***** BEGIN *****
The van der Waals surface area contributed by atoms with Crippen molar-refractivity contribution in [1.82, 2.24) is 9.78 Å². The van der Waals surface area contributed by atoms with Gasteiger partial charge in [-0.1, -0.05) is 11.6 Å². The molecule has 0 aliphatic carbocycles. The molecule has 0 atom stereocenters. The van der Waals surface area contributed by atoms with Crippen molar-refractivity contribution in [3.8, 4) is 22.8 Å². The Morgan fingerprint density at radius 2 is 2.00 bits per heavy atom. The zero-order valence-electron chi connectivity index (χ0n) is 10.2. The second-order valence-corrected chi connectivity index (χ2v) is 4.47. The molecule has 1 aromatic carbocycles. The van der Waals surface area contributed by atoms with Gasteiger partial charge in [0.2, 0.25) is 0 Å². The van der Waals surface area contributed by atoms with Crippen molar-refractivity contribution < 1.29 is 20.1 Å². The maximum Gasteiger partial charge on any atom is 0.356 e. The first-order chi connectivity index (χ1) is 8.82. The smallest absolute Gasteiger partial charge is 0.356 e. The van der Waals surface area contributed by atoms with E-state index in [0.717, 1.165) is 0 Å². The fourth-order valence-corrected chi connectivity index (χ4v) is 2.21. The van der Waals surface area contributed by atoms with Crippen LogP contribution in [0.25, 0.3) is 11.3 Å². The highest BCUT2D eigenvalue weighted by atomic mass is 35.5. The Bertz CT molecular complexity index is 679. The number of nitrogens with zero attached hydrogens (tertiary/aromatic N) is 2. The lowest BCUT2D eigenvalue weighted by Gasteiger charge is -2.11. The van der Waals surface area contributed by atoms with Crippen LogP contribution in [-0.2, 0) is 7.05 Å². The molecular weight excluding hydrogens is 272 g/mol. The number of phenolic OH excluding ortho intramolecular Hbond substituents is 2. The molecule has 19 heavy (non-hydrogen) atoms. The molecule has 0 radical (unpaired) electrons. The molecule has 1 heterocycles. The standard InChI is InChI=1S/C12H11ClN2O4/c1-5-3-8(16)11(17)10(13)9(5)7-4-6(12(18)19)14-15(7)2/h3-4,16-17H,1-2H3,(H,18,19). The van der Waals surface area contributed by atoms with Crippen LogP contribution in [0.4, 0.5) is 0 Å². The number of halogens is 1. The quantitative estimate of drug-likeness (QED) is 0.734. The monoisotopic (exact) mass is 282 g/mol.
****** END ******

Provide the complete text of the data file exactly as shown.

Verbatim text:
The van der Waals surface area contributed by atoms with Crippen molar-refractivity contribution in [1.82, 2.24) is 9.78 Å². The van der Waals surface area contributed by atoms with Gasteiger partial charge in [-0.1, -0.05) is 11.6 Å². The molecule has 0 aliphatic carbocycles. The molecule has 0 atom stereocenters. The van der Waals surface area contributed by atoms with Crippen molar-refractivity contribution in [3.8, 4) is 22.8 Å². The Morgan fingerprint density at radius 2 is 2.00 bits per heavy atom. The zero-order valence-electron chi connectivity index (χ0n) is 10.2. The second-order valence-corrected chi connectivity index (χ2v) is 4.47. The molecule has 1 aromatic carbocycles. The van der Waals surface area contributed by atoms with Gasteiger partial charge in [0.2, 0.25) is 0 Å². The van der Waals surface area contributed by atoms with Crippen molar-refractivity contribution < 1.29 is 20.1 Å². The maximum Gasteiger partial charge on any atom is 0.356 e. The first-order chi connectivity index (χ1) is 8.82. The smallest absolute Gasteiger partial charge is 0.356 e. The van der Waals surface area contributed by atoms with E-state index in [0.717, 1.165) is 0 Å². The fourth-order valence-corrected chi connectivity index (χ4v) is 2.21. The van der Waals surface area contributed by atoms with Crippen LogP contribution in [0.25, 0.3) is 11.3 Å². The highest BCUT2D eigenvalue weighted by atomic mass is 35.5. The Bertz CT molecular complexity index is 679. The number of nitrogens with zero attached hydrogens (tertiary/aromatic N) is 2. The lowest BCUT2D eigenvalue weighted by Gasteiger charge is -2.11. The van der Waals surface area contributed by atoms with Crippen LogP contribution in [-0.2, 0) is 7.05 Å². The molecular weight excluding hydrogens is 272 g/mol. The number of phenolic OH excluding ortho intramolecular Hbond substituents is 2. The molecule has 19 heavy (non-hydrogen) atoms. The molecule has 0 radical (unpaired) electrons. The molecule has 1 heterocycles. The standard InChI is InChI=1S/C12H11ClN2O4/c1-5-3-8(16)11(17)10(13)9(5)7-4-6(12(18)19)14-15(7)2/h3-4,16-17H,1-2H3,(H,18,19). The van der Waals surface area contributed by atoms with Crippen LogP contribution in [0.4, 0.5) is 0 Å². The number of halogens is 1. The quantitative estimate of drug-likeness (QED) is 0.734. The monoisotopic (exact) mass is 282 g/mol.